In the event, Constable seemed to be motivated by di Canio, netting two close-range goals in the first half; an intervening goal from a young Matt Ritchie was unable to prevent a famous 2-1 victory for Oxford. Perhaps inevitably, Di Canio was sent to the stands for dissent.

Something about Constable had stuck with di Canio. In January, with his side still in with a shot at promotion, the Swindon boss returned to the issue, making two bids for the striker. Both the bids were turned down by Wilder, desperate to hang on to his best player. The next week, Swindon improved their offer – with a reported bid of over £200,000 – and Oxford finally accepted.

If the transfer went ahead, it would be a rare case of a player transferring directly between the clubs; the last to do so had been Joey Beauchamp, a diehard Oxford fan and skilful winger who’d been sold to West Ham to keep Oxford afloat. From West Ham, he moved to Swindon; from there, homesick, he returned to Oxford on a free, welcomed with open arms. But a direct sale of Oxford’s best striker to a team in the same league would invite fury from Oxford fans; Constable was their talisman, and without him, the side would struggle.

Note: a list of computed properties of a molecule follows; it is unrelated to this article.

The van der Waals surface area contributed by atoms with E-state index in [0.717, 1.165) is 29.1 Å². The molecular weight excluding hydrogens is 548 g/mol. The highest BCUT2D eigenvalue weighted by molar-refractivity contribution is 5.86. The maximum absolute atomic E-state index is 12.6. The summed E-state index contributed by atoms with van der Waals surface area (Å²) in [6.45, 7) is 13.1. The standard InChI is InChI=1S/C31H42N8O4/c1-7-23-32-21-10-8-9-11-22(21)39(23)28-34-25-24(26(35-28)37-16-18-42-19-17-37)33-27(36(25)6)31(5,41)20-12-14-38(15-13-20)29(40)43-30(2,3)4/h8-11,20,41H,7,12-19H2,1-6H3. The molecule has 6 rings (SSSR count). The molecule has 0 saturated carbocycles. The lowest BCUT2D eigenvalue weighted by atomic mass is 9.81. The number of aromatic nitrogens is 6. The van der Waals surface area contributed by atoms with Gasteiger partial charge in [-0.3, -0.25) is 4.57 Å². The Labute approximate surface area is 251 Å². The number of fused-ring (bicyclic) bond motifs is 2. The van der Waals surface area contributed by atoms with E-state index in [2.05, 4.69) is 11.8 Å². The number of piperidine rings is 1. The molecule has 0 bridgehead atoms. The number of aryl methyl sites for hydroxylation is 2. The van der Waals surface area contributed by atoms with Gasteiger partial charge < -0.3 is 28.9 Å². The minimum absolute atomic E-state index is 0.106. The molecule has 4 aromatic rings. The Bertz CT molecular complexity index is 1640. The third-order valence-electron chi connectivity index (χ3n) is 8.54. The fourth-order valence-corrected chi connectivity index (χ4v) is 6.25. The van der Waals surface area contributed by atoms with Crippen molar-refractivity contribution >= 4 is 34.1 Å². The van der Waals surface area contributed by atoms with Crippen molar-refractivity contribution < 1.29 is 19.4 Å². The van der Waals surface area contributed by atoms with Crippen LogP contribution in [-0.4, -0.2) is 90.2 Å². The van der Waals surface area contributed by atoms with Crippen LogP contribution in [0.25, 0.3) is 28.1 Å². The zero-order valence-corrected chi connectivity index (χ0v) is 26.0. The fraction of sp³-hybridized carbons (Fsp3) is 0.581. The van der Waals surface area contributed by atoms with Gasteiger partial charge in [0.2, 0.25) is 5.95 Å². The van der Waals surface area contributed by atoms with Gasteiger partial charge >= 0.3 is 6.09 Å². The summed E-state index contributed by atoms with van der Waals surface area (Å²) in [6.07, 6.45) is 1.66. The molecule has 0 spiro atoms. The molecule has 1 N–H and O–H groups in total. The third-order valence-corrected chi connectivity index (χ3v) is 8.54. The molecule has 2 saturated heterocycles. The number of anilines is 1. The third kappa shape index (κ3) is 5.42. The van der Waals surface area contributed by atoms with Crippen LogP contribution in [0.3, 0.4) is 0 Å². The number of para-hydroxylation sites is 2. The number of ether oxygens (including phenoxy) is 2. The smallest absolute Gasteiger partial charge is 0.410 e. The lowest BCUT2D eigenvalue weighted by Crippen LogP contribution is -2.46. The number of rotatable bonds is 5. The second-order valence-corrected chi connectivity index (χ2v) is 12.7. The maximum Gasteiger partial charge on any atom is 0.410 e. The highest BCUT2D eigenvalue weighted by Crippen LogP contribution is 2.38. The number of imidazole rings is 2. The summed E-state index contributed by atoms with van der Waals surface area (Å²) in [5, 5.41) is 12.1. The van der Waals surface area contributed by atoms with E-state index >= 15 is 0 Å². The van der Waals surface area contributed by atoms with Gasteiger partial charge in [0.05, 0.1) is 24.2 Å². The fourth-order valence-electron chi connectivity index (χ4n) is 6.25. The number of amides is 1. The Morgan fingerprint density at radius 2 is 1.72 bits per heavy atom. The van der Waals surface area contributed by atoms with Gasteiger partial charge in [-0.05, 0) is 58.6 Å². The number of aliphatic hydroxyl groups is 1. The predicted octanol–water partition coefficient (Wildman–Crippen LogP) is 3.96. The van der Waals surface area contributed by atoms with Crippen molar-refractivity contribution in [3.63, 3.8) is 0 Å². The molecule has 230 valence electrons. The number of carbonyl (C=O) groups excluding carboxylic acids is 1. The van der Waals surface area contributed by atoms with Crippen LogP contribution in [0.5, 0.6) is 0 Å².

There was a twist in store, though. Constable refused to speak to Swindon, despite a reported offer to double his wages. Taking to Twitter, he declared that Oxford ‘meant everything’ to him. Di Canio, snubbed, removed Constable from his transfer list. Both men would have a point to prove at the next meeting, at Oxford’s Kassam Stadium in March 2012.

March came around quickly, with Swindon top of the league; the Railwaymen had won ten games in a row, unbeaten in the league since December, 67 points from 32 games. Di Canio, once again, used the press as a weapon, claiming Oxford had done his side a favour back in August by showcasing their weaknesses – a ‘medicine’, as he termed it.

Swindon’s travelling fans were in buoyant mood. This game offered the opportunity for a record-breaking eleventh straight victory and revenge over Constable, and police were forced to make 13 arrests as trouble flared.

Di Canio’s mind games hadn’t worked before. Now, though, the pressure went to Constable’s head. Ten minutes into the game, he appeared to elbow Swindon defender Joe Devera; the referee promptly showed him the red card. Tempers were fraying both on the pitch and in the stands.